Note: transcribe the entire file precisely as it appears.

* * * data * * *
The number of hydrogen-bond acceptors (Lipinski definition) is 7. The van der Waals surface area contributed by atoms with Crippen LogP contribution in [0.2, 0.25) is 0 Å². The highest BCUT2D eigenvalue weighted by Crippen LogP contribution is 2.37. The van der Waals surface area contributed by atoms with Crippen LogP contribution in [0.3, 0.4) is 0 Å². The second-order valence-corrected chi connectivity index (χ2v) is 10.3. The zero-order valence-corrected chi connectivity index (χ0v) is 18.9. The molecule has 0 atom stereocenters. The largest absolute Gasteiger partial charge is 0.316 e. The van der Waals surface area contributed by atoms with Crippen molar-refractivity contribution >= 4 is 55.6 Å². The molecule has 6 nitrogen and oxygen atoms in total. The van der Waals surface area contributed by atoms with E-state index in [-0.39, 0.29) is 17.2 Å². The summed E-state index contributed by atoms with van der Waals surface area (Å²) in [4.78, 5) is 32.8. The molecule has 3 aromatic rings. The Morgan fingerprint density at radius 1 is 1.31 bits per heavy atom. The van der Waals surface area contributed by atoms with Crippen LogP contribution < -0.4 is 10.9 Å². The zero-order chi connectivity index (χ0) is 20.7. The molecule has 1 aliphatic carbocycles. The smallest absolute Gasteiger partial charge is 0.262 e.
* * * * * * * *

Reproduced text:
The number of hydrogen-bond acceptors (Lipinski definition) is 7. The van der Waals surface area contributed by atoms with Crippen LogP contribution in [0.2, 0.25) is 0 Å². The highest BCUT2D eigenvalue weighted by Crippen LogP contribution is 2.37. The van der Waals surface area contributed by atoms with Crippen LogP contribution in [0.3, 0.4) is 0 Å². The second-order valence-corrected chi connectivity index (χ2v) is 10.3. The zero-order valence-corrected chi connectivity index (χ0v) is 18.9. The molecule has 0 atom stereocenters. The largest absolute Gasteiger partial charge is 0.316 e. The van der Waals surface area contributed by atoms with Crippen molar-refractivity contribution >= 4 is 55.6 Å². The molecule has 6 nitrogen and oxygen atoms in total. The van der Waals surface area contributed by atoms with E-state index in [-0.39, 0.29) is 17.2 Å². The summed E-state index contributed by atoms with van der Waals surface area (Å²) in [4.78, 5) is 32.8. The molecule has 3 aromatic rings. The Morgan fingerprint density at radius 1 is 1.31 bits per heavy atom. The van der Waals surface area contributed by atoms with Crippen LogP contribution < -0.4 is 10.9 Å². The zero-order chi connectivity index (χ0) is 20.7. The molecule has 1 aliphatic carbocycles. The smallest absolute Gasteiger partial charge is 0.262 e.